In the latest salvo of trade actions between the U.S. and Chinese governments, the Chinese Ministry of Commerce (MOC) announced plans today to impose a 25 percent tariff on $50 billion of U.S. goods, including soybeans, corn, beef, frozen orange juice and whiskey, according to the Chinese News Agency, Xinhua. The Commerce Ministry said the tariff would be imposed on 106 items of products under 14 categories – but the date of implementation will depend on when the U.S. government imposes tariffs on Chinese products.
The latest announcement from China comes after the Trump administration announced in late March that about $3 billion in steel and aluminum tariffs would be put in place to protect national security. Although several countries would be impacted, the target was clearly China – the largest global producer of steel and aluminum. On Monday, China returned fire by imposing similar measures on $3 billion worth of U.S. pork, fruit, wine, nuts and other items.
Then on Tuesday, the U.S. Trade Representative published a list of 1,300 Chinese exports, worth about $50 billion, that could be hit with a 25 percent tariff to punish the Asian giant for stealing U.S. trade secrets, intellectual property and innovation. Written comments on the proposal are due May 11 and the Section 301 Committee will convene a public hearing on this proposal at the U.S. International Trade Commission on May 15. But the Chinese didn’t waste any time firing back with the same level of tariffs. And this time the Chinese broadened its aim at U.S. agriculture, adding soybeans into the mix.
The Ministry of Commerce (MOC) said in a statement Wednesday that the U.S. move was “an evident violation of relevant rules of the World Trade Organization (WTO).” The U.S. move “severely infringed on the legitimate rights and interests that China enjoys in accordance with the WTO rules, and threatened China’s economic interests and security,” the MOC said.
Soybean farmers are one of the most vulnerable to Chinese retaliation because they depend on that market to buy about $14 billion worth of the crop every year. Purdue University researchers, at the behest of the U.S. Soybean Export Council (USSEC), took a look at some possible outcomes if China retaliated against new U.S. tariffs by hitting its soybean exports. Under the best-case scenario – a 10 percent tariff – U.S. exports to China would fall by a third, causing overall U.S. soybean production to drop by 8 percent. In the event of a 30 percent tariff, the researchers say U.S. exports to China would fall by 71 percent and total U.S. soybean production would decline by 17 percent.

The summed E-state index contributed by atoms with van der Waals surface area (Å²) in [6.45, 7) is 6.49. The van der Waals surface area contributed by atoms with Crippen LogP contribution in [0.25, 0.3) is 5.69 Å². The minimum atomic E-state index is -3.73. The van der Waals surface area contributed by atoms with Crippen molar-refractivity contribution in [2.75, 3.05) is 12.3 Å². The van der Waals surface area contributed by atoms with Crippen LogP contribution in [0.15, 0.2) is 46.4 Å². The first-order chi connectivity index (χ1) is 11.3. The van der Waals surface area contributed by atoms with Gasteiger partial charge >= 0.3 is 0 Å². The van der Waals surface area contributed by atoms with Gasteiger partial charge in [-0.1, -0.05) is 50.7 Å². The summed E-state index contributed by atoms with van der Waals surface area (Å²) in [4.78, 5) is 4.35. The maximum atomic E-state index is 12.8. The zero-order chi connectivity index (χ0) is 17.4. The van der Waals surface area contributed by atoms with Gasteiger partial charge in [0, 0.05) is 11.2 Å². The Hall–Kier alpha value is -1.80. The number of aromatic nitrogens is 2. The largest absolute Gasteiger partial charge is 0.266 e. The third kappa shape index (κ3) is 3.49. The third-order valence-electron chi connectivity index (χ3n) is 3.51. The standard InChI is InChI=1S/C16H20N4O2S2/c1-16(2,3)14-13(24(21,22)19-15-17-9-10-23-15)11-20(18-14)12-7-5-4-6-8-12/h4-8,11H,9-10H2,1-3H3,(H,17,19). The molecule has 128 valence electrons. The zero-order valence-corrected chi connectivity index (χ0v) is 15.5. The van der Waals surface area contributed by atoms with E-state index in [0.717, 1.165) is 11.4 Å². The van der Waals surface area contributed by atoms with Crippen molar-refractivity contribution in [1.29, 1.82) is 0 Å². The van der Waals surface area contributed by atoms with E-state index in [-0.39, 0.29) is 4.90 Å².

USSEC said it has been “an active supporter and investor in of China’s goals of sustainable food security and food safety. Despite being an active supporter of these goals, China has U.S. soybeans placed on a list of commodities that could be targeted with a 25 percent retaliatory duty.
“We regret that the Chinese government has made this decision. Duties on imported soybeans will negatively impact not only U.S. soybean farmers and exporters but will also negatively impact the Chinese soy processing, animal producers and consumers. USSEC hopes that the ongoing negotiations between the USA and Chinese governments and urges both sides to come to a successful conclusion that leads to neither side imposing duties that would have a debilitating impact on our respective economies,” noted the organization.
USSEC said that the industry “regrets that the Chinese government chose to target U.S. soybeans in retaliation for trade sanctions.” The group noted that U.S. soybean farmers communicated their concerns about tariffs to the U.S. Administration and counseled them “to seek other means to remedy the concerns regarding trade.” At the same time, they urged the Chinese government to remove duties imposed on U.S. soybeans and all U.S. products “to demonstrate China’s commitment to reducing the trade imbalance between the U.S. and China and its desire to make the cake of economic cooperation bigger’ as President Xi has suggested.”
Many commodity analysts also hope that cooler heads will prevail and that this global “war of words” will result in more robust trade negotiations and eventually settlements. But for now, the Trump administration is showing no signs of backing down on the potential for tariffs. Indeed,
the Trump administration appears to be working on ideas for compensating farmers who may be harmed by China’s retaliatory tariffs on U.S. commodities, including soybeans, pork, nuts and fruit. Talking to reporters during a tour yesterday in Michigan, Agriculture Secretary Sonny Perdue says the plan will send a signal to China, but he wasn’t ready to offer specifics.
“We’re discussing that right now, but I’m not at liberty to talk about those kinds of things from a mitigation perspective,” Perdue said. “And at the proper time we will let China know they will not be able to affect our agricultural policies and our political decisions over trade by … holding agriculture hostage.”